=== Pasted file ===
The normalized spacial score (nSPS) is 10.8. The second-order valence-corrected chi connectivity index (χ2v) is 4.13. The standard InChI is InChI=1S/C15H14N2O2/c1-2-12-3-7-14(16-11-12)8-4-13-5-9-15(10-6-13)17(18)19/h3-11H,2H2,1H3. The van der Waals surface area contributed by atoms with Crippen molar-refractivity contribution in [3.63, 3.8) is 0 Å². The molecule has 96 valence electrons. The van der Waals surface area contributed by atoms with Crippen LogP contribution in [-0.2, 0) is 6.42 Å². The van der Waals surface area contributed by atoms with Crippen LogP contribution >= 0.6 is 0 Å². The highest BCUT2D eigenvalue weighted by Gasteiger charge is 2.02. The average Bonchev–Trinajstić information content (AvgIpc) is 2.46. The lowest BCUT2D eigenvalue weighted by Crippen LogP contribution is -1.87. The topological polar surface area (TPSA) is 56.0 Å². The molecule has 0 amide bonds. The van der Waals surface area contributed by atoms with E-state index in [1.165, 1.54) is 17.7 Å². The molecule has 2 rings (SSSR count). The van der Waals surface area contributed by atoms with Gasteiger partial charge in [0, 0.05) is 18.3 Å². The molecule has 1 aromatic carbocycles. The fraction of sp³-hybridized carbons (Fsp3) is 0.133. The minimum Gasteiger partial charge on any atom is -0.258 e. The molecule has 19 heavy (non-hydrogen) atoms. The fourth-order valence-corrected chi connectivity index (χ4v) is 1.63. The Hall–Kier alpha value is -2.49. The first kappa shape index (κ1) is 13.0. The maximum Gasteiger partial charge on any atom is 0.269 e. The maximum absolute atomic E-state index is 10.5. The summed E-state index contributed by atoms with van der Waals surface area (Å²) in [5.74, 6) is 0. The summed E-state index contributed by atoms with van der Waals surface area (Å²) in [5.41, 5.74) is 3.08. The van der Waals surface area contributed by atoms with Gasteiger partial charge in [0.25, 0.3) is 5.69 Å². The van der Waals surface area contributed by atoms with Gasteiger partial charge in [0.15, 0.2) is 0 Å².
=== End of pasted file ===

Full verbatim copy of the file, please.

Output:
The normalized spacial score (nSPS) is 10.8. The second-order valence-corrected chi connectivity index (χ2v) is 4.13. The standard InChI is InChI=1S/C15H14N2O2/c1-2-12-3-7-14(16-11-12)8-4-13-5-9-15(10-6-13)17(18)19/h3-11H,2H2,1H3. The van der Waals surface area contributed by atoms with Crippen molar-refractivity contribution in [3.63, 3.8) is 0 Å². The molecule has 96 valence electrons. The van der Waals surface area contributed by atoms with Crippen LogP contribution in [-0.2, 0) is 6.42 Å². The van der Waals surface area contributed by atoms with Crippen LogP contribution >= 0.6 is 0 Å². The highest BCUT2D eigenvalue weighted by Gasteiger charge is 2.02. The average Bonchev–Trinajstić information content (AvgIpc) is 2.46. The lowest BCUT2D eigenvalue weighted by Crippen LogP contribution is -1.87. The topological polar surface area (TPSA) is 56.0 Å². The molecule has 0 amide bonds. The van der Waals surface area contributed by atoms with E-state index in [1.165, 1.54) is 17.7 Å². The molecule has 2 rings (SSSR count). The van der Waals surface area contributed by atoms with Gasteiger partial charge in [0, 0.05) is 18.3 Å². The molecule has 1 aromatic carbocycles. The fraction of sp³-hybridized carbons (Fsp3) is 0.133. The minimum Gasteiger partial charge on any atom is -0.258 e. The molecule has 19 heavy (non-hydrogen) atoms. The fourth-order valence-corrected chi connectivity index (χ4v) is 1.63. The Hall–Kier alpha value is -2.49. The first kappa shape index (κ1) is 13.0. The maximum Gasteiger partial charge on any atom is 0.269 e. The maximum absolute atomic E-state index is 10.5. The summed E-state index contributed by atoms with van der Waals surface area (Å²) in [5.74, 6) is 0. The summed E-state index contributed by atoms with van der Waals surface area (Å²) in [5.41, 5.74) is 3.08. The van der Waals surface area contributed by atoms with Gasteiger partial charge in [0.25, 0.3) is 5.69 Å². The van der Waals surface area contributed by atoms with Gasteiger partial charge in [0.15, 0.2) is 0 Å².